But in 99 cases out of 100 there is no plan at all: the builder does the work without any instructions from anybody. My experience in London causes me to believe that this clause will not be a bit of good unless you make it as drastic and as harsh as you can.

MR. GAINSFORD BRUCE (Finsbury, Holborn)

It has never been the policy of our law to make an accidental act a criminal offence. All the clause says is that although the onus of proof is on the builder, if he is able to show that the act has not been done wilfully or intentionally he shall not be liable to a fine. Surely that is reasonable. It is quite possible to make a law that is so harsh that it cannot be enforced.

MR. KELLY (Camberwell, K)

My hon. and learned Friend talks about a man accidentally constructing a defective drain. If a man does that he is not fit to be a builder. I trust the House will remember that the punishment is not that of imprisonment, but of a fine not exceeding £20. I think we can trust our Magistrates to use the power properly, and not to impose £20 or any but a nominal fine in trivial oases.

(11.15.) The House divided:—Ayes 73; Noes 30.—(Div. List, No. 415.)

Lords Amendment agreed to.

Amendments, as far as the Amendment in page 28, line 3, agreed to.

Page 28, line 3, at the end of Clause 46, add— (8.) Where a person has in his possession any article which is unsound or unwholesome or unfit for the food of man, he may, by written notice to the sanitary authority, specifying such article, and containing a sufficient identification of it, request its removal, and the sanitary authority shall cause it to be removed as if it were trade refuse, the next Amendment, read a second time.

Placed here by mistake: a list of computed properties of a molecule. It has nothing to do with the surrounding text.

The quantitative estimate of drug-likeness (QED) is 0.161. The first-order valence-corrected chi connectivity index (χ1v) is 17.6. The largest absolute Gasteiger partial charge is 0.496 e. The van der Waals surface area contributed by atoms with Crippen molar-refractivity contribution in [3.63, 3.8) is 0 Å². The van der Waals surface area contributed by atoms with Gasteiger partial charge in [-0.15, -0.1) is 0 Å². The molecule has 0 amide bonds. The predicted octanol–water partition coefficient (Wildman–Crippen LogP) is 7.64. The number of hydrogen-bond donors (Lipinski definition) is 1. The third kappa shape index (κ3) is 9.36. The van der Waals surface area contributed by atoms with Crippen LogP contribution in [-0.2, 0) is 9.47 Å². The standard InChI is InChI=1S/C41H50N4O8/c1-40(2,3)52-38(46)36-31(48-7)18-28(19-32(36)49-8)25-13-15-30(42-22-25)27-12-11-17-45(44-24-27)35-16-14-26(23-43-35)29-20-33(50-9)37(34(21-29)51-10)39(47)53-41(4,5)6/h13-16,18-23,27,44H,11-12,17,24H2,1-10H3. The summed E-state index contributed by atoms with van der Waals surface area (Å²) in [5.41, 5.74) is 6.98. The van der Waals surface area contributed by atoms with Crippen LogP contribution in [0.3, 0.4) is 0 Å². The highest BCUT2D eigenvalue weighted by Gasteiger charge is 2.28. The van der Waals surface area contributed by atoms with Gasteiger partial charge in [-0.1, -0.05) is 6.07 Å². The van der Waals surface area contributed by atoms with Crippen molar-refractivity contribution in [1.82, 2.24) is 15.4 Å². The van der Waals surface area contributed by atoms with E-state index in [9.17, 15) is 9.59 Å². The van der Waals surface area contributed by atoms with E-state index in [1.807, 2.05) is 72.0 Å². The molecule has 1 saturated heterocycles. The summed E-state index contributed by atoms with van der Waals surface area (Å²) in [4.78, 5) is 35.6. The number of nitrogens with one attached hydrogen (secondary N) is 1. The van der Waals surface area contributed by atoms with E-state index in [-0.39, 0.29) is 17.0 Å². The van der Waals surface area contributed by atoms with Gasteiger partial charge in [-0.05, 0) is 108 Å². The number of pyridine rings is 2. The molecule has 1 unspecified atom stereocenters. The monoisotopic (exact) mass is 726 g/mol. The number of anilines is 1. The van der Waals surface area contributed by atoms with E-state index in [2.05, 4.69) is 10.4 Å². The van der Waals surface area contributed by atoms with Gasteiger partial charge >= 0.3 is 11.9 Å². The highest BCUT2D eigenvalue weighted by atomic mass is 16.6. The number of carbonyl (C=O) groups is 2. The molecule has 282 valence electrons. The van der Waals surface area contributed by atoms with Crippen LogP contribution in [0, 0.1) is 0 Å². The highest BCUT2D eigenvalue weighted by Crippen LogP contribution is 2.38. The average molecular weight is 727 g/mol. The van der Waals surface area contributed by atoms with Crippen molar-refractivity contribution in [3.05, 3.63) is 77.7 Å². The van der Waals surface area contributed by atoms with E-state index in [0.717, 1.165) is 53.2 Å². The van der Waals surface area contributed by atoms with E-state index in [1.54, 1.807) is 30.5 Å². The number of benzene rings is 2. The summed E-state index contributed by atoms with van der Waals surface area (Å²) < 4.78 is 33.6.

(11.25.) MR. KELLY

As the House knows, there is no more difficult question than that of diseased meat. No one wishes to shelter a man who sells or exposes for sale diseased meat, but, on the other hand, I am sure the House will like to draw a distinction between a person who wishes to sell diseased meat and the unfortunate person who happens to find himself in possession of unsound meat. The clause provides that when found unwholesome food may be removed as if it were trade refuse. I submit that when a man gives notice that he has an unsound article, and has no intention whatever of selling it or exposing it for sale, he should be relieved from the unhappy consequences of having the food removed by the Sanitary Authority. I invite the House to remember that the fact of being summoned before a Magistrate and having the case reported in the newspapers is a far greater punishment on a tradesman than the infliction of a fine. I therefore beg to move to add to the Lords Amendment— And any person who shall have duly given such notice and made such request shall not be liable to conviction under this Act.

Amendment proposed to Lords Amendment, at the end thereof, to add the words— And any person who shall have duly given such notice, and made such request, shall not be liable to conviction under this Act."—(Mr. Kelly.)

Question proposed, "That those words be there added."

*(11.30.) MR. RITCHIE

I hope the House will not adopt the somewhat dangerous course suggested by the Amendment. It is, I think, right and proper to give protection to a tradesman, who finds himself, by stress of weather or from any other cause beyond his control, in possession of food he thinks unwholesome, by enabling him to give notice at once to the Sanitary Authority to remove it; but, on the other hand, I think it is going too far to say that this notice shall be a bar to all prosecution. It is for the Magistrate before whom the tradesman may be summoned to judge whether the notice is a bonâ fide notice, and should be a protection against proceedings. I cannot conceive, unless the circumstances are of a suspicious nature, that the Sanitary Authority would ever institute proceedings; but there might be a colourable notice given, which, in the opinion of the Sanitary Authority, is not bonâ fide, and then the person ought to be liable to be summoned before a Magistrate to give some further explanation of the circumstances under "which he was in possession of the unsound food.